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French press review 8 May 2012

Just three dailies to hand this morning because French journalists and newspaper distributors are, once again, on holiday, this time celebrating the end of the World War II in Europe.


One man who is certainly not on holiday is the French president-elect, François Hollande, already up to his ears in trouble and strife, despite the fact that he won't officially be sworn into the new job until this day next week.

Hollande has got to organise the transition with the man he replaces, Nicolas Sarkozy, and he's also got to announce himself on the international scene. The formation of a government is another pressing obligation, but that, according to a Socialist Party spokesperson, will have to wait until next week.

Also next week, Hollande will chair his first ministerial council meeting, at which he will honour his campaign promise to reduce the presidential salary by 30 per cent.

Honest Frank will be obliged to make ends meet on just 13,000 euros per month, down from the 19,000 which Nicolas Sarkozy decided he was worth when he gave himself a 176 per cent pay rise shortly after his election five years ago. Ministers in Hollande's new government are going to have to survive on salaries one-third smaller than those paid to the members of Sarkozy's cabinet.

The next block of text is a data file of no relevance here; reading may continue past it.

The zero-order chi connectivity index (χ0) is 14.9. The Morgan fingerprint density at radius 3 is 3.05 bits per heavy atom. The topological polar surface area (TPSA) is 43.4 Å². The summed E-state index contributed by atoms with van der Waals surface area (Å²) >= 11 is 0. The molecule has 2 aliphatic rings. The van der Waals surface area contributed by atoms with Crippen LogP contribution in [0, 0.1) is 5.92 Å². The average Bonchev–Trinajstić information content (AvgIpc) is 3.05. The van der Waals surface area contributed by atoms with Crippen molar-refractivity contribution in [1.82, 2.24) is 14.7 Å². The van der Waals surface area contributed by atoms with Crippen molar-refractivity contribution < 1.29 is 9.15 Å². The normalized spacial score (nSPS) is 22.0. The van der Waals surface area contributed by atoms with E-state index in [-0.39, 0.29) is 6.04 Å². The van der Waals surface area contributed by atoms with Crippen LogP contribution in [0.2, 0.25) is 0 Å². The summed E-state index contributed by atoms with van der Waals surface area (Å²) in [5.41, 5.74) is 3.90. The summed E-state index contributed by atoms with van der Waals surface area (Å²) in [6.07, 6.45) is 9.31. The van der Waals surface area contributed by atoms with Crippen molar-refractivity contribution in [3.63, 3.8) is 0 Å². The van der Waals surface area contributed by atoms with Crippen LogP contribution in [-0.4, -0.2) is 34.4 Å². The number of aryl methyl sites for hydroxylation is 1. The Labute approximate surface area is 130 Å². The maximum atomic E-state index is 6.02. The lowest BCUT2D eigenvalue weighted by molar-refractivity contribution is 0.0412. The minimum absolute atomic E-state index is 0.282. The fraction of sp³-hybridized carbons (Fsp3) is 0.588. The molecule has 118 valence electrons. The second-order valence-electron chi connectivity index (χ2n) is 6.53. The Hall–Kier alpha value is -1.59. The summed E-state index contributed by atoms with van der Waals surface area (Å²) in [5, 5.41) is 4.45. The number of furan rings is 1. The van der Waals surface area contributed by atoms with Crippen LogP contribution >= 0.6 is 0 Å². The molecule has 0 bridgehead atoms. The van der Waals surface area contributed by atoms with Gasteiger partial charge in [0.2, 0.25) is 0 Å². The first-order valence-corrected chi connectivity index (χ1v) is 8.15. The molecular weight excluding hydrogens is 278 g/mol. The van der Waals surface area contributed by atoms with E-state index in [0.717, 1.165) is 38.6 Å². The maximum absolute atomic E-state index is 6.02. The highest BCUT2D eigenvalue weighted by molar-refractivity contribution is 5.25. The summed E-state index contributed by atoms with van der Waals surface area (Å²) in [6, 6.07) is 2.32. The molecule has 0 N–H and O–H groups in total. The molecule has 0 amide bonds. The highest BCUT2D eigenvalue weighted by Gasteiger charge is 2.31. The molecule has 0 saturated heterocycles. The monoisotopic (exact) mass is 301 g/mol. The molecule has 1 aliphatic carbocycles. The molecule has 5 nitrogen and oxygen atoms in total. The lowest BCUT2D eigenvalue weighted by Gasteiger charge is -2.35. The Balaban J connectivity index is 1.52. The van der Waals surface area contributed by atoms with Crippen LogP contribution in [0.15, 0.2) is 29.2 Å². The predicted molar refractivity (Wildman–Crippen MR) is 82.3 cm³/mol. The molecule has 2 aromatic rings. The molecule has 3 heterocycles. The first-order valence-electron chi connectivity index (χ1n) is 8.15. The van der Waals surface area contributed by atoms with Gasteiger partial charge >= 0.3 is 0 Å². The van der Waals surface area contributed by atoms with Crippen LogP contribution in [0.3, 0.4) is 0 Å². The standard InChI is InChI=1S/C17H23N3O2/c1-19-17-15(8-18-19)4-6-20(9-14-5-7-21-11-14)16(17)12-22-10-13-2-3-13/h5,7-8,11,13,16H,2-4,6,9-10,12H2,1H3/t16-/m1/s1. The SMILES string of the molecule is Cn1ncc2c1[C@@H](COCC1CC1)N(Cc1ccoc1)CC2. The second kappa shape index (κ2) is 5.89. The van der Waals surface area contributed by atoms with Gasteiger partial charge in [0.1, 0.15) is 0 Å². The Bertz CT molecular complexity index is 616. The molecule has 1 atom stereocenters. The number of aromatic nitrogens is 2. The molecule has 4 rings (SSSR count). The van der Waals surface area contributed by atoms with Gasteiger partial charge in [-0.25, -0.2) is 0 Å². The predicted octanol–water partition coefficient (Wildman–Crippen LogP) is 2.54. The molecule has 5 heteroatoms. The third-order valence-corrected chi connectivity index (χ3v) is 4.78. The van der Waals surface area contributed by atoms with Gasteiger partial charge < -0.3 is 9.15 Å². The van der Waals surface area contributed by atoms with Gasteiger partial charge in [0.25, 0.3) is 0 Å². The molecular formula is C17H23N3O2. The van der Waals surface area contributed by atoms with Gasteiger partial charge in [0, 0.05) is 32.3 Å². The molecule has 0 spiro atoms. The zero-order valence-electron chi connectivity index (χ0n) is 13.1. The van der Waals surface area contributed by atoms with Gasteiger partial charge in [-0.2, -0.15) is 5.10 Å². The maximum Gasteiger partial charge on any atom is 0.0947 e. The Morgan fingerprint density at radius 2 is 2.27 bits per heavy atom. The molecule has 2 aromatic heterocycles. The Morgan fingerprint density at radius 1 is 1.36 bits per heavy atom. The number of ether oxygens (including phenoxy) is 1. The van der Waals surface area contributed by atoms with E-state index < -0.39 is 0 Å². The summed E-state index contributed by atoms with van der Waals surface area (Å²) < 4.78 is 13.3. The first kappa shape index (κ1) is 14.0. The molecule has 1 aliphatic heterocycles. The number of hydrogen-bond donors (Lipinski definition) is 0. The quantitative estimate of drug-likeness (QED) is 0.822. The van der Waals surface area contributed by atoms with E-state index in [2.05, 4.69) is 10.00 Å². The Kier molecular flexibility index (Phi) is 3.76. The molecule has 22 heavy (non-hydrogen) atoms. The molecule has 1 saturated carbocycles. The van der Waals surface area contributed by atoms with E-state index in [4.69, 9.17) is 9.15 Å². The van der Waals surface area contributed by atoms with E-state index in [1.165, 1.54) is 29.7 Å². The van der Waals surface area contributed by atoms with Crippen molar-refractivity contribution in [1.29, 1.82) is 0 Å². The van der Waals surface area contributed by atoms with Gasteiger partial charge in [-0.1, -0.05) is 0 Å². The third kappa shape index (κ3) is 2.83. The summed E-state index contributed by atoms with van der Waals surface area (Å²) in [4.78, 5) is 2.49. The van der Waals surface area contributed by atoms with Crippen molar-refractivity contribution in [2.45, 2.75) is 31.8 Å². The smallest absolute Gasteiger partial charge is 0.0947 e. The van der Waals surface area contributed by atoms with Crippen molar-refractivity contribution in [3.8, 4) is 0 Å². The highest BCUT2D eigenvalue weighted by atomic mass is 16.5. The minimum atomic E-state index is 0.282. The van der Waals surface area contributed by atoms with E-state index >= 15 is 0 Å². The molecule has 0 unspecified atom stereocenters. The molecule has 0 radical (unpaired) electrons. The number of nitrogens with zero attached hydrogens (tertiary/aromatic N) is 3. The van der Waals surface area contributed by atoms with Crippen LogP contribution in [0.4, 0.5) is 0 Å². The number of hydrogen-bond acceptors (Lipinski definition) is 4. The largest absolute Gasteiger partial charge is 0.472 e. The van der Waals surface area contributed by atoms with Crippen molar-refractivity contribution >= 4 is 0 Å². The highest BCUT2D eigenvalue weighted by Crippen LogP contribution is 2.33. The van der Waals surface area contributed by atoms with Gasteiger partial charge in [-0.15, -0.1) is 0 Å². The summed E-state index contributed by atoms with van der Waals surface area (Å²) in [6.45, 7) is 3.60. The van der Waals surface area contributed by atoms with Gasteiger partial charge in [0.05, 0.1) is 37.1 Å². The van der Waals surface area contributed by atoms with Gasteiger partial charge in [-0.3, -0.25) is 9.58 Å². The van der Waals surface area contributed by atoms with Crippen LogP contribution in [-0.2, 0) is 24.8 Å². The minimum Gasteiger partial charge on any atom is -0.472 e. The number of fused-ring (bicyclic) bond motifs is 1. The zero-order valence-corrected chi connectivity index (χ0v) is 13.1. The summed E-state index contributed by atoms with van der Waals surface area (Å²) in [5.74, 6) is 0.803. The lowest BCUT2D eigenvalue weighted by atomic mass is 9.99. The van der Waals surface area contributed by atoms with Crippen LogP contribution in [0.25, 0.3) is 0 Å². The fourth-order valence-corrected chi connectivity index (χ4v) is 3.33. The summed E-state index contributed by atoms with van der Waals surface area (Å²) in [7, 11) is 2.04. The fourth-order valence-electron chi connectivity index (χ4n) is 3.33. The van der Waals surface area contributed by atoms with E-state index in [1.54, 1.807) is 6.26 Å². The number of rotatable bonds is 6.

Right-wing Le Figaro says there's going to be trouble with Germany. You will know that François Hollande wants to renegotiate certain key passages in the European financial deal, notably on France's obligations to balance the national books sooner rather than later.

German chancellor, Angela Merkel, says there'll be no discussion of French obligations. End of story.

But Frank and the Socialists have a parliamentary election to win next month, and won't want any uppity German telling them that they have to stop spending more money than the state will ever have.

Le Figaro is betting on Merkel to win this particular confrontation, despite the fact that Hollande's refusal to imitate his predecessor in accepting the German economic line may be just what the French economy needs.

Dossier: Eurozone in crisis

The Germans want stable debt situations in the rest of the eurozone to ensure that people will be able to pay for the German exports which keep more than half of the businesses run from Berlin turning over nicely. Danke.

France needs a little more budgetary flexibility to see whether the state can't somehow kick-start a growth spiral. Some analysts say Sarkozy's alignment with Merkel has kept the French economy weak, which is just what the Germans want. Hollande may be onto something worthwhile.

Why else would Merkel be so worried?

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